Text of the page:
Tenants face the challenge of how to make someone else’s house their home within a limited budget and restrictions from landlords, but there are many ways they can introduce a personal touch to a rented space.
Rental properties seem like temporary housing, but according to interior designer Jenny Martin, a lot of people make renting their lifestyle choice and do it long term.
“When a tenant moves into a place it can be hard to really make it their own without investing a bunch of money into something you’ll be leaving behind,” she says.
According to the Victoria-based Martin, renters should consider investing in strategic pieces that can be installed and removed easily when they move out.
“People can purchase a feature dining room pendant to be installed by an electrician. The existing one is boxed up and the two are switched out when they leave,” she says. “You may not want to do things like that if you were renting for a year. It would be better for a more long-term situation.”
Building managers and landlords may have strict rules around what changes can be made to a rental space, but Martin says there are ways tenants can add big impact to a space without making permanent modifications.
If there are limitations on painting, the easiest way is to add a pop of colour through furniture, art and draperies.
“Spending more time on how your furniture relates to the space is important because you can integrate colours with pieces of furniture or toss pillows,” Martin says. “A tenant could get a custom or antique mantel to lean against the wall to add some architectural elements without having to be installed.”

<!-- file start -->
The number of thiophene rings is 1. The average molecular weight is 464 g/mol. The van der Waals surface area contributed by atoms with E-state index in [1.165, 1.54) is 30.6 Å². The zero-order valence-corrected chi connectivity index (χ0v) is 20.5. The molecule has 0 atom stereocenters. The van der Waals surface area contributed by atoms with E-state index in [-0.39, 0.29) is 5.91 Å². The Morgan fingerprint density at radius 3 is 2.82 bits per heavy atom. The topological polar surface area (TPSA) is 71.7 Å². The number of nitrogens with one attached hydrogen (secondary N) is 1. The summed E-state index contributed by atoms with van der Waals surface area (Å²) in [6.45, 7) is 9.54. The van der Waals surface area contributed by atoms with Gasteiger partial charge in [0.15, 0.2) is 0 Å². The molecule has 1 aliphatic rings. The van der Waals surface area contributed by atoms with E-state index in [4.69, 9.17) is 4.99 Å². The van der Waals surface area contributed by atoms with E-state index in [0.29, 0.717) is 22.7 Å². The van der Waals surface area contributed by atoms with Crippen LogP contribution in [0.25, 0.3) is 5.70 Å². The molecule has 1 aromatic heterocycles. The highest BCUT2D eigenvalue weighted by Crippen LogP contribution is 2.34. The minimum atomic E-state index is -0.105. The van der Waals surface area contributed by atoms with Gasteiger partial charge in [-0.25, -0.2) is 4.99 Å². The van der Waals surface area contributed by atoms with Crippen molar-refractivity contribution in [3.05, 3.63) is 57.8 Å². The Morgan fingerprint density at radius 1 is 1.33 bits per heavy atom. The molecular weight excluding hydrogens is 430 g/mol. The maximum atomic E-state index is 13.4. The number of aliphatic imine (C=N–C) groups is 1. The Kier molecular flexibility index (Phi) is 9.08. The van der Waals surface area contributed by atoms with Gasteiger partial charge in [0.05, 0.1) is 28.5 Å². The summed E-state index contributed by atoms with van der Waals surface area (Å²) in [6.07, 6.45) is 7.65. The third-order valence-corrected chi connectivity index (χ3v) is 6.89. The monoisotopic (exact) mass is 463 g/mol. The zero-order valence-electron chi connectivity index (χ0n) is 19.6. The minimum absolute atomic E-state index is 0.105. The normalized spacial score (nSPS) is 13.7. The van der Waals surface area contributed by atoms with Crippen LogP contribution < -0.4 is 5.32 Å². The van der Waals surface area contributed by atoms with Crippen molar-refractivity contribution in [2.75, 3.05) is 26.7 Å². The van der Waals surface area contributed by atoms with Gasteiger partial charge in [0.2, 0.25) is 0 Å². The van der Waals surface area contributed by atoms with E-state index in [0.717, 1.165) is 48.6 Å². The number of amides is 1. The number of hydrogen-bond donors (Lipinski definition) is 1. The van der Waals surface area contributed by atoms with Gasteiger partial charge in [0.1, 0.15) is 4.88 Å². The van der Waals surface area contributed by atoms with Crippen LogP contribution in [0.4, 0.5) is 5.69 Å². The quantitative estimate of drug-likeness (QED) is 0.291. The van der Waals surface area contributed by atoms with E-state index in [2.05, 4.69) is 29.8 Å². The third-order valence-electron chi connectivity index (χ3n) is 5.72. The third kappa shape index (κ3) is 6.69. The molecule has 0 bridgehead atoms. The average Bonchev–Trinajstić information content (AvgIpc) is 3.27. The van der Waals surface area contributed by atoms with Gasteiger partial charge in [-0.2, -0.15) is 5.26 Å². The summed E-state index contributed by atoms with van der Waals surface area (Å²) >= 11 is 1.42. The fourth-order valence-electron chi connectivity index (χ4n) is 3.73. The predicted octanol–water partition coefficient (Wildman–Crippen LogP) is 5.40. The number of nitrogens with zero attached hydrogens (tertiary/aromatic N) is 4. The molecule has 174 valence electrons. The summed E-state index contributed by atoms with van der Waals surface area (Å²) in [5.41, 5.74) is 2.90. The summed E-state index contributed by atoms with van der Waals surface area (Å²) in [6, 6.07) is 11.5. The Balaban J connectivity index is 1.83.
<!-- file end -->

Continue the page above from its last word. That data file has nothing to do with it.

Even though landlords can have concerns about their renters making changes to their property, interior decorator Chantelle Butterfield says many are looking to add value to their home.
“Tenants just don’t ask their landlords what they are open to,” says Butterfield, owner of Funktional Spaces in Saskatoon, Sask.
“A lot of landlords are open to free labour as long as it is done well. Landlords are just people. They aren’t monsters. They are looking to add value to their property. (They appreciate) tenants who aren’t abusing the property, but instead are taking pride in the space and adding value to it by adding dollars and some sweat equity.”
Butterfield says an easy way a tenant can both make a dramatic change to their rental space and add value to their landlord’s property is by updating the kitchen with painted and refinished cabinet doors plus hardware.
“It’s all a matter of budget, and what you have permission to do,” says Butterfield. “Painting and refinishing the cabinets can add value to the home, but a tenant could remove the doors and replace them, and store away the old ones and take the new ones when they left.”
While it may seem tenants face restrictions, Butterfield says they are only limited by imagination and budget.
“As long as they have lots of imagination, they don’t need a huge budget,” she says.
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